Similar items are rescheduled and pushed back “a little bit”, it may be later that day or it could be the next day.
For some specifics on grading/scheduling:
A grade of 1 (“don’t know”) gives you a next review interval about 25% as long as the one that was scheduled for this review, with a minimum of thirty seconds and a maximum of one week. If it’s the first time you’ve seen an item, the default interval is ten minutes.
A grade of 2 (“so-so”) gives you a next review interval about 90% as long as the one that was scheduled for this review. If you mark something so-so on the first time you see it, the default interval is 1.4 days.
A grade of 3 (“got it”) gives an interval about 2.2 times as long as the one you just had, not the one you were scheduled for, if you studied it on time. If you remembered it while overdue, Skritter guesses that you knew it better than we’d thought, so the next interval is longer. For example, if an item was scheduled for one week, and you saw it after two weeks, you’ll get it again in about 3.4 weeks. Conversely, you don’t get much of an interval boost for seeing something again before you need to. If an item was scheduled for one week, and you saw it after one day, you’ll see it again in about 8.2 days. This means that studying too often doesn’t do much, whereas remembering something after a long time is a very efficient memory boost (if you remember it!). The initial interval for a grade of 3 is one week.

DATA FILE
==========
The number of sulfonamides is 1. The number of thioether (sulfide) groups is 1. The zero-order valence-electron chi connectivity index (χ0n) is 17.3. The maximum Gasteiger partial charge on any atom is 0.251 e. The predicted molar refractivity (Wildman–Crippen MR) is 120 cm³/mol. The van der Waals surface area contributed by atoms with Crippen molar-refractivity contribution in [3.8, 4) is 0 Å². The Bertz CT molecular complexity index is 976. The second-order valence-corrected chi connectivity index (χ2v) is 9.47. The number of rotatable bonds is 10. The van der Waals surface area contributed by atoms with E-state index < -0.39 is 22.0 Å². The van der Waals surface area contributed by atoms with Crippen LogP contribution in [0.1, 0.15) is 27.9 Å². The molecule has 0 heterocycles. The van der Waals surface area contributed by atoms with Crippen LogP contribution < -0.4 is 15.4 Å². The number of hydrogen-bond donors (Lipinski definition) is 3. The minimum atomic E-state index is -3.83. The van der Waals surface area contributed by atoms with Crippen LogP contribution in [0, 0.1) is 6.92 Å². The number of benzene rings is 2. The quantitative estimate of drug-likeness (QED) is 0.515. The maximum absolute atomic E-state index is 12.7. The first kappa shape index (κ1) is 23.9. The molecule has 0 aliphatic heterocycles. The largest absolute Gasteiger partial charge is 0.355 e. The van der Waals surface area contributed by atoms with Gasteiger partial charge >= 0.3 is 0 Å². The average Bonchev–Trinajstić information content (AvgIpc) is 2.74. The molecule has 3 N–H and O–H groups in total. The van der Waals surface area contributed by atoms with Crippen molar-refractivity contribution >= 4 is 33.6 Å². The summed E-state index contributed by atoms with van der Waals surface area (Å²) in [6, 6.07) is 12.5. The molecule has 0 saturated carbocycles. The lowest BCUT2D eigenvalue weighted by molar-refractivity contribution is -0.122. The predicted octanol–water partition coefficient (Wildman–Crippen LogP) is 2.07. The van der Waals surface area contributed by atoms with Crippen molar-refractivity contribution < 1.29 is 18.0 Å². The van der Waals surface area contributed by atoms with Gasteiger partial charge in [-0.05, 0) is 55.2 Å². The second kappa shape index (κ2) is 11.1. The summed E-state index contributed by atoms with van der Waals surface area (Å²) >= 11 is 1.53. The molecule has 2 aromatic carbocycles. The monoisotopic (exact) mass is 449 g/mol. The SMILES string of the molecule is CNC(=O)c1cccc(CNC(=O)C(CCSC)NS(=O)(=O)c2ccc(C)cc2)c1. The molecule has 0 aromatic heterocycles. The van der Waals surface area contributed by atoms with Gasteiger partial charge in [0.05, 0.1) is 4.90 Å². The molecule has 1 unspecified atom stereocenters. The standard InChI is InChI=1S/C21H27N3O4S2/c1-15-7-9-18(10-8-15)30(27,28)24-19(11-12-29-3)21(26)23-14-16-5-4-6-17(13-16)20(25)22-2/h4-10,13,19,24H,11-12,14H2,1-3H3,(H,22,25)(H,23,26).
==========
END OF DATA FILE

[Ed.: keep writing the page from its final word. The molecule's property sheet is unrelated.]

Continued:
A grade of 4 (“too easy”) is like a 3, but with a factor of 3.5 instead of 2.2. The default initial interval is four weeks. You only need to press 4 three times in the first three years for an item, so it’s a very quick way to get easy stuff out of the way.
In addition to the above, each interval is randomized by up to +/- 7.5%. Items you get wrong a lot will start to grow even more slowly. Items which you always get right will grow even more quickly. And, most importantly, for each type of prompt (writing, reading, definition, tone), for each general interval range (first time, under twenty minutes, under five hours, under eight days, over eight days), Skritter will adjust these factors based on your past performance in order to target your desired retention rate. So if you often forget tones which have intervals scheduled between five hours and eight days, then Skritter will gradually reduce those intervals. If you don’t ever forget how to write things that you knew the first time you saw them, then those initial intervals will get longer and longer.
Each item’s scheduling can be affected when you review other parts for its word. If you study the writing for 先生, then if the reading and definition are also due, they will be pushed back into the future somewhat, so that the reviews don’t interfere with each other. After all, if you just saw the details for 先生 two minutes ago, it would be too easy to remember them if you got its definition prompt now. So you might see the definition prompt a little later, or the next day, depending on how the length of the current interval.